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Acquired or Variant CJD (vCJD) is likely to be caused by the consumption of meat from a cow that has bovine spongiform encephalopathy (BSE), a prion similar to CJD.

Strict controls have been extremely effective in preventing meat from affected cattle from entering the food chain since the link between CJD and BSE was first recognised in 1996.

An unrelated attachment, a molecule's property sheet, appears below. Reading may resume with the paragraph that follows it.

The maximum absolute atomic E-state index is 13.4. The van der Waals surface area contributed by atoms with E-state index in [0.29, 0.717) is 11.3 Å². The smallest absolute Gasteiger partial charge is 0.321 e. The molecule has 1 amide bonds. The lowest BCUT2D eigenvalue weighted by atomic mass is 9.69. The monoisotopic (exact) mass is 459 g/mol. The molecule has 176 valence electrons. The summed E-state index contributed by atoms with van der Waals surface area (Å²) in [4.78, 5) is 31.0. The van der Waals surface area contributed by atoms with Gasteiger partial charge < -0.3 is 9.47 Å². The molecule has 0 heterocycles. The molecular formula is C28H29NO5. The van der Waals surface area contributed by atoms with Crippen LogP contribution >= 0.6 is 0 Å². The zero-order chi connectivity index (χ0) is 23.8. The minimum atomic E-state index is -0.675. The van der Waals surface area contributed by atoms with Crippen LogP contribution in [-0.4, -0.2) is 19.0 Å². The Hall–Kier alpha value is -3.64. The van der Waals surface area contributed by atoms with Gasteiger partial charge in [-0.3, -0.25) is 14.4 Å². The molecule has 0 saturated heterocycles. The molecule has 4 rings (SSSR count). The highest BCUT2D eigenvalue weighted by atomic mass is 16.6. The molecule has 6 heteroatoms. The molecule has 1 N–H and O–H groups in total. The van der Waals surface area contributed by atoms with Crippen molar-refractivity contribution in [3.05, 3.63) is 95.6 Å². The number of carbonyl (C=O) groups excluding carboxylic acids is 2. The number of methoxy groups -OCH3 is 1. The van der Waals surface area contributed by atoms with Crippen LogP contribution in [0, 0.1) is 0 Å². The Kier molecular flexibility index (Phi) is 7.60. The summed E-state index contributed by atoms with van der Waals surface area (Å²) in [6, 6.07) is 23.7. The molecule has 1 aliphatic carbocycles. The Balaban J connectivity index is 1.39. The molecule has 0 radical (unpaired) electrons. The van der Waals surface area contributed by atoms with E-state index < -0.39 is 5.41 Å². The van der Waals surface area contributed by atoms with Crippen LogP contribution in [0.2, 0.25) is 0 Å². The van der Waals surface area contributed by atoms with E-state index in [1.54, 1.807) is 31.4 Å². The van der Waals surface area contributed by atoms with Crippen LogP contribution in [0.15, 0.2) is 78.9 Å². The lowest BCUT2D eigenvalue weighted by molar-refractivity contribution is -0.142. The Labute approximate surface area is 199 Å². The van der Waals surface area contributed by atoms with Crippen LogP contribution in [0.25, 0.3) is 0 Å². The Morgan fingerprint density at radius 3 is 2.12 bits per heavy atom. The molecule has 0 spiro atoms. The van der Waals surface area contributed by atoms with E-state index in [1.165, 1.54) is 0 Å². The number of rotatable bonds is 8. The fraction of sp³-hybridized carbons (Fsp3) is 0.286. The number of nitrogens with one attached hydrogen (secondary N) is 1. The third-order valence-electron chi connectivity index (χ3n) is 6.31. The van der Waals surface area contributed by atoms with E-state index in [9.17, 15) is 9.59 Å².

The average incubation period (the time for symptoms to occur after initial infection) is still unclear, but it is thought that it could be in excess of 10 years in some cases. This means that those exposed to infected meat before the introduction of food controls can still develop vCJD.

It is also possible for vCJD to be transmitted via blood transfusions, although there have only been 4 recorded cases of this in the UK.

In 2017 there were no recorded deaths in the UK from Variant CJD.

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